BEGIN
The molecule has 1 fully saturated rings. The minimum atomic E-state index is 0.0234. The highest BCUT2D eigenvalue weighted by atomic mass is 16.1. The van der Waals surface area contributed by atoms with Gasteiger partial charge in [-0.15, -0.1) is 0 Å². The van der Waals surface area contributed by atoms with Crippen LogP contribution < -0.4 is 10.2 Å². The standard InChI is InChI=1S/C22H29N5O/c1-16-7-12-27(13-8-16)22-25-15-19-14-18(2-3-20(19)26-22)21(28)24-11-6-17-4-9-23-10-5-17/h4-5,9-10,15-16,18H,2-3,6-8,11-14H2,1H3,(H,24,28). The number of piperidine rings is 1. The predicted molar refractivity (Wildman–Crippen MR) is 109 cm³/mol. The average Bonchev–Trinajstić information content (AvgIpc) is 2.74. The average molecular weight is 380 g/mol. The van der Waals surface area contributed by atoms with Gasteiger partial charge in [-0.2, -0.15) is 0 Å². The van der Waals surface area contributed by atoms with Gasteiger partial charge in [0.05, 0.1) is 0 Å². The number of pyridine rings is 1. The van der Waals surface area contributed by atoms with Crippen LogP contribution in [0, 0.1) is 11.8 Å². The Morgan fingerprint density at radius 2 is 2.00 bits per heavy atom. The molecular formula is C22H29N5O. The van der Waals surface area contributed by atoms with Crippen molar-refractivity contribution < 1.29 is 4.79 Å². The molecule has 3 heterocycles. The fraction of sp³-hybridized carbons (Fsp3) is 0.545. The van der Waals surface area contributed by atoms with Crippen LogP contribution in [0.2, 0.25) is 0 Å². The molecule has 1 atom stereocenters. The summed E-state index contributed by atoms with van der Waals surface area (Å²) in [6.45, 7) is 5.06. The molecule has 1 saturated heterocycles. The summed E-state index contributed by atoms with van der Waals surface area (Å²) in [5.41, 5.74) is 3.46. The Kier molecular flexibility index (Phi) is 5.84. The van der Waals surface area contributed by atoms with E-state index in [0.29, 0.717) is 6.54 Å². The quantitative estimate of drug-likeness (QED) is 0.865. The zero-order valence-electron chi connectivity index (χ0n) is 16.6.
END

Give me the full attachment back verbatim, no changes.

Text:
The molecule has 1 fully saturated rings. The minimum atomic E-state index is 0.0234. The highest BCUT2D eigenvalue weighted by atomic mass is 16.1. The van der Waals surface area contributed by atoms with Gasteiger partial charge in [-0.15, -0.1) is 0 Å². The van der Waals surface area contributed by atoms with Crippen LogP contribution < -0.4 is 10.2 Å². The standard InChI is InChI=1S/C22H29N5O/c1-16-7-12-27(13-8-16)22-25-15-19-14-18(2-3-20(19)26-22)21(28)24-11-6-17-4-9-23-10-5-17/h4-5,9-10,15-16,18H,2-3,6-8,11-14H2,1H3,(H,24,28). The number of piperidine rings is 1. The predicted molar refractivity (Wildman–Crippen MR) is 109 cm³/mol. The average Bonchev–Trinajstić information content (AvgIpc) is 2.74. The average molecular weight is 380 g/mol. The van der Waals surface area contributed by atoms with Gasteiger partial charge in [-0.2, -0.15) is 0 Å². The van der Waals surface area contributed by atoms with Gasteiger partial charge in [0.05, 0.1) is 0 Å². The number of pyridine rings is 1. The van der Waals surface area contributed by atoms with Crippen LogP contribution in [0, 0.1) is 11.8 Å². The Morgan fingerprint density at radius 2 is 2.00 bits per heavy atom. The molecular formula is C22H29N5O. The van der Waals surface area contributed by atoms with Crippen molar-refractivity contribution < 1.29 is 4.79 Å². The molecule has 3 heterocycles. The fraction of sp³-hybridized carbons (Fsp3) is 0.545. The van der Waals surface area contributed by atoms with Crippen LogP contribution in [0.2, 0.25) is 0 Å². The molecule has 1 atom stereocenters. The summed E-state index contributed by atoms with van der Waals surface area (Å²) in [6.45, 7) is 5.06. The molecule has 1 saturated heterocycles. The summed E-state index contributed by atoms with van der Waals surface area (Å²) in [5.41, 5.74) is 3.46. The Kier molecular flexibility index (Phi) is 5.84. The van der Waals surface area contributed by atoms with E-state index in [0.29, 0.717) is 6.54 Å². The quantitative estimate of drug-likeness (QED) is 0.865. The zero-order valence-electron chi connectivity index (χ0n) is 16.6.